21. And now, when the trumpets of internal war and slaughter began to sound, the turbulent disposition of the Caesar, indifferent to any consideration of the truth, began also to break forth, and that not secretly as before. And without making any solemn investigation into the truth of the charges brought against the citizens. and without separating the innocent from the guilty, he discarded all ideas of right or justice, as if they had been expelled from the seat of judgment. And while all lawful defence on trials was silent, the torturer, and plunderer, and the executioner, and every kind of confiscation of property, raged unrestrained throughout the eastern provinces of the empire, which I think it now a favourable moment to enumerate, with the exception of Mesopotamia, which I have already described when [ was relating the Parthian wars; and also with the exception of Egypt, which I am forced to postpone to another opportunity.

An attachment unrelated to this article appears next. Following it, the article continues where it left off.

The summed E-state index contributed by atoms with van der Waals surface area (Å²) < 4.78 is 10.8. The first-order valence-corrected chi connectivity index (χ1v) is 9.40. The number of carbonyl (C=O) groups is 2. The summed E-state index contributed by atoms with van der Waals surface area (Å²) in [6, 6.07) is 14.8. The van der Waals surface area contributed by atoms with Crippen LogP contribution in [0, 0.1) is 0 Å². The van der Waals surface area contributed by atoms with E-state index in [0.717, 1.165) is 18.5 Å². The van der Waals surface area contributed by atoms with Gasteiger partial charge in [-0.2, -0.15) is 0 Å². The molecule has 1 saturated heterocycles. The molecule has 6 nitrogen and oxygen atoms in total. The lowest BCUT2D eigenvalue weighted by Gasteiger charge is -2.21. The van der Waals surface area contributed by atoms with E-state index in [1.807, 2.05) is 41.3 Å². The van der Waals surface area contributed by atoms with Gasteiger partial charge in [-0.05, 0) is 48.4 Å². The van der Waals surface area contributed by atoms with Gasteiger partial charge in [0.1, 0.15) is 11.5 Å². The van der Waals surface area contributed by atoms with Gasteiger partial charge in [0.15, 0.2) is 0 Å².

AJ). 353.] DESCRIPTION or CILICIA. 27
§1. AFTER passing over the summit of Mount Taurus, which towards the east rises up to a vast height, Cilicia spreads itself out for a very great distance—a land rich in all valuable productions. 1t is bordered on its right by Isauria, which is equally fertile in vines and in many kinds of grain. The Galycadnus, a navigable river, flows through the middle of lsaurus.
2. This province, besides other towns, is particularly adorned by two cities, Seleucia, founded by King Seleucus, and Claudiopolis, which the Emperor Claudius Caesar established as a colony. For the city of lsauria, which was formerly too powerful, was in ancient times overthrown as an incurable and dangerous rebel, and so completely destroyed that it is not easy to discover any traces of its pristine splendour.